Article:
The Institute of Physics has just released a report on recent interventions designed to improve the uptake of physics at ‘A’-level by girls*.
Although there have been considerable efforts in the UK to improve the gender balance over two decades, there has not been any substantial change – about 20% of a typical A-level physics class is female. Why is this?
In the latest study, three different methods were trialled. While they all had modest impact on their own, a much greater effect was observed when all three methods were used together.
You can read the details in the report, but briefly, the three approaches were as follows:
1. Developing girls’ confidence and resilience. Previous research had found that boys often consider their own successes as being down to their own hard work and skill, whereas their failures were down to some external influence (it wasn’t MY fault I did badly…). Girls, however tend to do the opposite – they see success as down to something outside their control and failure a result of their own lack of ability. This strand helped address this – for example girls were given the opportunity to go into primary schools and help with science lessons and to tackle real science projects in industry. In short, create the understanding that “Yes, I can do physics”.
2. Working with physics teachers in the classroom. There are many things that go on in the physics classroom to create bias towards boys. Just skim through a typical physics textbook and you’ll see many of them – photos of famous and not-so-famous physicists – nearly all of them male. Examples of physics taken from football, snooker, cricket and other male-dominated sports. Boys often dominate classroom discussions. Often teachers can show unconsious bias in their physics teaching towards boys. In this strand the researchers worked with the teachers so that they could see biases and correct them.
3. A whole-school approach tackling gender stereotypes. Previous work had shown that the type of school made a big impact on girls’ uptake of physics at A-level. This approach worked with the schools on equity policies (and how they played out), engaging with both staff and students, including networking and careers events and talking with groups about big issues such as domestic violence.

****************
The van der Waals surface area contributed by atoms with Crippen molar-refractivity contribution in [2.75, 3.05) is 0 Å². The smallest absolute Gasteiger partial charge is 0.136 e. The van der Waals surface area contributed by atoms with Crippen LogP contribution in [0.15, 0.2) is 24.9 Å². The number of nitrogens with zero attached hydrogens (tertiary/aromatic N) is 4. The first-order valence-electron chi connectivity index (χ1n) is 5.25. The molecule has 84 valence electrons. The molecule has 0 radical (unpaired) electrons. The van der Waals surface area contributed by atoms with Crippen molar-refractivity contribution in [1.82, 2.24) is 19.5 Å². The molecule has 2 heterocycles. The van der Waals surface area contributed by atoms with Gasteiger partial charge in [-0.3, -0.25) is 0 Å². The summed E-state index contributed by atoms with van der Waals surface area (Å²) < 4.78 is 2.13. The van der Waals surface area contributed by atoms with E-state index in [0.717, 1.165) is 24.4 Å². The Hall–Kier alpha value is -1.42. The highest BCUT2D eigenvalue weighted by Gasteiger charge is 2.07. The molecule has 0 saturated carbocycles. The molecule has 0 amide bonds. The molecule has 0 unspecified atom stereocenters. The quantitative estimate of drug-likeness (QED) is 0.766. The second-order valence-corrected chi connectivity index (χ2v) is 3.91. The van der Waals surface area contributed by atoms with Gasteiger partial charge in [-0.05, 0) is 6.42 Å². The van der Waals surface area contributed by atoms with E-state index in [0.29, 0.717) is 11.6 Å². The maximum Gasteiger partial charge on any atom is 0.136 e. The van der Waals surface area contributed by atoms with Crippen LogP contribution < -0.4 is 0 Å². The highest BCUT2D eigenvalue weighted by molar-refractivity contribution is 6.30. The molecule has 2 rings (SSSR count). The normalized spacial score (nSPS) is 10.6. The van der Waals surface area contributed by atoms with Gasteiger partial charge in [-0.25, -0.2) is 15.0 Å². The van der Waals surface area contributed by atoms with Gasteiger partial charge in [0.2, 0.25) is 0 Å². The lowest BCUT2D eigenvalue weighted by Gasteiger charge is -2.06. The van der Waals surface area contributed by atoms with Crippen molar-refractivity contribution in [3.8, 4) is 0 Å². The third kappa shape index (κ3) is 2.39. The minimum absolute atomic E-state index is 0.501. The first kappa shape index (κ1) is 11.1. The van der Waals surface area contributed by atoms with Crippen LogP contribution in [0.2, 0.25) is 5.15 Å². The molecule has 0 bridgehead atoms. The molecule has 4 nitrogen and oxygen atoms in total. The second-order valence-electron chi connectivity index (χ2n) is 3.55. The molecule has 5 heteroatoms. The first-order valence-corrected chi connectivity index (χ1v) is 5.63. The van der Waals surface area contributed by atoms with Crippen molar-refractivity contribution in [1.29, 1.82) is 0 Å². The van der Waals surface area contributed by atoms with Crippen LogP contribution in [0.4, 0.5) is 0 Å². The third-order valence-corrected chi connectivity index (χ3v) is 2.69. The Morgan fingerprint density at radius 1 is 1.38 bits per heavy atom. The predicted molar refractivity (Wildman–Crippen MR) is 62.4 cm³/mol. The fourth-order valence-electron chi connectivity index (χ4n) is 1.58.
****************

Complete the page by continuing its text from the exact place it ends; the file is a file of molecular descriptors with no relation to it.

All three approaches were a little bit successful on their own. However, by far the biggest impact was at the six schools where all three were used simultaneously. Here, the uptake of A and AS-level physics by girls went from 16 students (in 2014) to 52 (in 2016).
This work was not without challenge, however, The report also concluded that it was absolutely important to get buy-in from senior-leadership within the school. Without that, room for improvement was limited. There are many reccomendations (you can read them yourself), but the overall message I interpret as this:
Yes, the gender imbalance can be improved. That has been demonstrated. But we will not achieve this across the board without substantial effort across the whole physics and teaching community.
*I use the words ‘girls’ and ‘boys’ here since these are the same words used by the Institute of Physics to describe females and males under the age of 18. I apologise in advance if readers believe that ‘women’ and ‘men’ would be better words here.
Featured Image: Andre Luiten / Flickr.